Everything we have is a gift from God. As stewards of these gifts, we must spend our time, gifts and privileges in building a rightful relationship with God, sisters/brothers, and Mother Earth.
Francis summed it up on Sept. 6, 2020: "Please, brothers and sisters, let's try not to gossip. Gossip is a plague worse than COVID. Worse. Let's make a big effort: no gossiping!"
Gail Worcelo is a former Passionist Nun of St. Gabriel's Monastery who served on the leadership team and as novice director. She is the co-founder — along with Bernadette Bostwick and the late Passionist Fr. Thomas Berry — of an emerging community, the Sisters of the Earth Community at Green Mountain Monastery in northern Vermont. With degrees in Christian spirituality and clinical psychology, she studied liturgical dance and is a choreographer of that style. The founder of Homecomings: Center for Ecology and Contemplation, she travels around the world giving retreats and programs to religious men and women about the Great Work and the Universe Story.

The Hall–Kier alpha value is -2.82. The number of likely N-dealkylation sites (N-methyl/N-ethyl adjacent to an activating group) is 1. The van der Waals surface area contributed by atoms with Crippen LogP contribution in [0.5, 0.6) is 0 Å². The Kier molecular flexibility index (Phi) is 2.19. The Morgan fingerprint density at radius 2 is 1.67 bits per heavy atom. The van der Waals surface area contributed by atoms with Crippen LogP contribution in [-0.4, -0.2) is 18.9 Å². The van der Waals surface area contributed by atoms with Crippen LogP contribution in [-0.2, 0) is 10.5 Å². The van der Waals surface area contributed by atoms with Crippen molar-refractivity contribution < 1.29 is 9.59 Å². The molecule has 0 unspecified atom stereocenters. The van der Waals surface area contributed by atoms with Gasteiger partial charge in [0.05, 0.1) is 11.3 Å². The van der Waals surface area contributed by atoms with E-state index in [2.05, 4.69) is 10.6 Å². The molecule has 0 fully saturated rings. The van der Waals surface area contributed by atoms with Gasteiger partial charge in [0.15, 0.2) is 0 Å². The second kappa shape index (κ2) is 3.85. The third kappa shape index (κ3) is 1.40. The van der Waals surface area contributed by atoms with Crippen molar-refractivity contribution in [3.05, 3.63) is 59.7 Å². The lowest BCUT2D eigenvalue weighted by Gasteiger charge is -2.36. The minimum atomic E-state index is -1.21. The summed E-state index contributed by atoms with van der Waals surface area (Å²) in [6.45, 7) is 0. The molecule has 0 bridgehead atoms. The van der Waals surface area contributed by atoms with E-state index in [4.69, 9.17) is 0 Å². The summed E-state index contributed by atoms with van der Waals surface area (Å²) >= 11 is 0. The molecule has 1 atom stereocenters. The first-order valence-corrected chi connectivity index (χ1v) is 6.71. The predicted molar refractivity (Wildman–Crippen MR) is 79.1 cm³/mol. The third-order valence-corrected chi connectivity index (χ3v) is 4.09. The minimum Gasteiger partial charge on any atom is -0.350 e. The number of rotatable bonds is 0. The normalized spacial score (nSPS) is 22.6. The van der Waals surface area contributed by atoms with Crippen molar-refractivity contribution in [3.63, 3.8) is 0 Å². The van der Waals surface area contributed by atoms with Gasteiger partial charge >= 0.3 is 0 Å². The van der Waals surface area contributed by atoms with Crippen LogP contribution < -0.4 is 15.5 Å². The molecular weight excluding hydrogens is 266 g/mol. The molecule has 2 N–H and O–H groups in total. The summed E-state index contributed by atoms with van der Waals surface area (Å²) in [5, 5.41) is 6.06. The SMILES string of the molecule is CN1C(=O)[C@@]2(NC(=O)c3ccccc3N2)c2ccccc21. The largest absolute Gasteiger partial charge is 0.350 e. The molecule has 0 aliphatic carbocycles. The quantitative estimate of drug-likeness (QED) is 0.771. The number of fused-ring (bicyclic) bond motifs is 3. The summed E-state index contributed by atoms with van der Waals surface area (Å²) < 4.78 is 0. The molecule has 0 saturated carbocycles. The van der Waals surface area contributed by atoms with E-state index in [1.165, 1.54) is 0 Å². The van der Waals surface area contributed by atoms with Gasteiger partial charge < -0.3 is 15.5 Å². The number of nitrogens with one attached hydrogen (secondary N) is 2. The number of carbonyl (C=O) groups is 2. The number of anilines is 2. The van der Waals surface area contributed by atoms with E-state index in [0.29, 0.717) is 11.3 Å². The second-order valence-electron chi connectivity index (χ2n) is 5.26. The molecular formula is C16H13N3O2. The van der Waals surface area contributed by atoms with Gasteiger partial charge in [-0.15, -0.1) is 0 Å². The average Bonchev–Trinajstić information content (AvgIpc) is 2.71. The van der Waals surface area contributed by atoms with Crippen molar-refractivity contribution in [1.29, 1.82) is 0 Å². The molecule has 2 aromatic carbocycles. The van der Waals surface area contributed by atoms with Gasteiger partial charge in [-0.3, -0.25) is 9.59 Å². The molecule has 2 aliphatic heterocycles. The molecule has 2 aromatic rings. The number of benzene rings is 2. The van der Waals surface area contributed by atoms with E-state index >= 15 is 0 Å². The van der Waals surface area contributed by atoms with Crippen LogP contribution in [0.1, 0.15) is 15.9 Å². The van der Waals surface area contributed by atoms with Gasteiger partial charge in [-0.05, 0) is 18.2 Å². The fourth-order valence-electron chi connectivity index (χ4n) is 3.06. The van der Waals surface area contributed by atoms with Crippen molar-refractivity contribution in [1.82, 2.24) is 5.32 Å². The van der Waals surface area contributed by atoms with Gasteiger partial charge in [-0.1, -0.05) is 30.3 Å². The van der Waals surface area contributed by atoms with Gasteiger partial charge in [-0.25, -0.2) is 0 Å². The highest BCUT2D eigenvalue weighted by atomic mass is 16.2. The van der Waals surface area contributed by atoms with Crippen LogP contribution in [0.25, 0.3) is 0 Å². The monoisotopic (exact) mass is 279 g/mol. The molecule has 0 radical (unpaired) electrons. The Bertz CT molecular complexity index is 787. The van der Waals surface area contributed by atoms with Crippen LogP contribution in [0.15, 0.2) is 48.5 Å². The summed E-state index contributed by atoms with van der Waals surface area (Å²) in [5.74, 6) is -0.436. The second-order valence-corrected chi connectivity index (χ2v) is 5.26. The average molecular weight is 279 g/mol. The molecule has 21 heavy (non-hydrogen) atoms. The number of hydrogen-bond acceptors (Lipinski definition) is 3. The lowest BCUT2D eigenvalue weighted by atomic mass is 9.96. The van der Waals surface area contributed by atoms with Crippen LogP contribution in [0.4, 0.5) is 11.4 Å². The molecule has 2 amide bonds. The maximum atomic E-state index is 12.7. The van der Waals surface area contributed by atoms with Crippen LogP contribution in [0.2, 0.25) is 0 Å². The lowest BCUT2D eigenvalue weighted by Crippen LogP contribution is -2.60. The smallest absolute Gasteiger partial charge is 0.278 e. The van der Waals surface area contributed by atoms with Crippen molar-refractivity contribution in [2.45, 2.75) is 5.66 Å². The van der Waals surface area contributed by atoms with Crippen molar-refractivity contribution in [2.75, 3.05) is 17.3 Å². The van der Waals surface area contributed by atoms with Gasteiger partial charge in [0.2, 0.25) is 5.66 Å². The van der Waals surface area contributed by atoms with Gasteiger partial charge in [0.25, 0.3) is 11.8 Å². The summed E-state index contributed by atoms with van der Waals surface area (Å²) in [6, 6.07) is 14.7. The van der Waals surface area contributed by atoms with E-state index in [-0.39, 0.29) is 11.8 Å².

"When the crowded Vietnamese refugee boats met with storms or pirates, if everyone panicked all would be lost. But if even one person on the boat remained calm and centered, it was enough. It showed the way for everyone to survive."
—Thich Nhat Hanh
The Gospel image of Christ in the boat has appeared again and again in significant ways since my early days in religious life, becoming our "fourth vow" and inner charism as Sisters of the Earth Community.
Every new foundation in the Catholic tradition that comes into existence has both an exterior mission as well as an interior dynamism that is given as gift from the hand of the Divine rather than decided upon by the community.